The Liberal Party under Henry Campbell-Bannerman rallied Liberals around the traditional platform of free trade and land reform and led them to the greatest electoral victory in Liberal Party history. The Prime Minister was overshadowed by his frontbench, most notably H. H. Asquith at the Exchequer, Edward Grey at the Foreign Office, Richard Burdon Haldane at the War Office and David Lloyd George at the Board of Trade. Campbell-Bannerman retired in 1908 and was succeeded by Asquith. He stepped up the government's radicalism, especially in the "People's Budget" of 1909 that proposed to fund expanded social welfare programmes with new taxes on land and high incomes. It was blocked by the Conservative-dominated House of Lords, but eventually became law in April 1910.
Liberals in 1906–1911 passed major legislation designed to reform politics and society, such as the regulation of working hours, National Insurance and the beginnings of the welfare state, as well as curtailing the power of the House of Lords. Women's suffrage was not on the Liberal agenda. There were numerous major reforms helping labour, typified by the Trade Boards Act 1909 that set minimum wages in certain trades with the history of "sweated" or "sweatshop" rates of especially low wages, because of surplus of available workers, the presence of women workers, or the lack of skills. At first it applied to four industries: chain-making, ready-made tailoring, paper-box making, and the machine-made lace and finishing trade. It was later expanded to coal mining and then to other industries with preponderance of unskilled manual labour by the Trade Boards Act 1918. Under the leadership of David Lloyd George Liberals extended minimum wages to farm workers.
Conservative peers in the House of Lords tried to stop the People's Budget. The Liberals passed the Parliament Act 1911 to sharply reduce the power of the House of Lords to block legislation. The cost was high, however, as the government was required by the king to call two general elections in 1910 to validate its position and ended up frittering away most of its large majority, with the balance of power held by Labour and Irish Parliamentary Party members.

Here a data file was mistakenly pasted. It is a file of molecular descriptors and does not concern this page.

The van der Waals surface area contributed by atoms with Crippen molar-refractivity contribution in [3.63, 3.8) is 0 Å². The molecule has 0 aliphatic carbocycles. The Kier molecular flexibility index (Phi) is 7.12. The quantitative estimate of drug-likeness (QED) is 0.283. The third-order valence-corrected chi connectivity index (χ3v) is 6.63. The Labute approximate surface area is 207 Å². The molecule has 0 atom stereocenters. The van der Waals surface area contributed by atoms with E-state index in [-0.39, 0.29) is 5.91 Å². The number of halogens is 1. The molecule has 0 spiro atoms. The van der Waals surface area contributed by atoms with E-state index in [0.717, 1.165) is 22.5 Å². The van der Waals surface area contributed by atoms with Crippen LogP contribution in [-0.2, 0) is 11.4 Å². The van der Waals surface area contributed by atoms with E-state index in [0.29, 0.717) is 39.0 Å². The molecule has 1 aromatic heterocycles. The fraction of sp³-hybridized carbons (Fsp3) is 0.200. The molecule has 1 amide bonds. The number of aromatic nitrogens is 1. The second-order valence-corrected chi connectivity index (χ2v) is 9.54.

Germany's Chancellor Otto von Bismarck dominated European diplomacy from 1872-1890, with the determination to use the balance of power to keep the peace. There were no wars. Bismarck was removed by an aggressive young Kaiser Wilhelm in 1890, effectively decentralizing the Bismarckian Order that had been shrewdly managed and empowering French efforts to isolate Germany. With the formation of the Triple Entente, Germany began to feel encircled: to the West lay France, with whom rivalry was awakening after a generation of dormancy following the Franco-Prussian War, to the East sat Russia, whose rapid industrialization worried leaders across the Continent, and in the seas, British primacy threatened a unified Germany's efforts to develop its ports and maintain its new global empire. Joseph Chamberlain, who played a major role in foreign policy in the late 1890s under the Salisbury government, repeatedly tried to open talks with Germany about some sort of an alliance. Germany was not interested. Meanwhile Paris went to great pains to woo Russia and Great Britain. Key markers were the Franco-Russian Alliance of 1894, the 1904 Entente Cordiale linking France and Great Britain, and finally the Anglo-Russian Entente in 1907 which became the Triple Entente. France thus had a formal alliance with Russia, and an informal alignment with Britain, against Germany and Austria. By 1903 good relations had been established with the United States and Japan.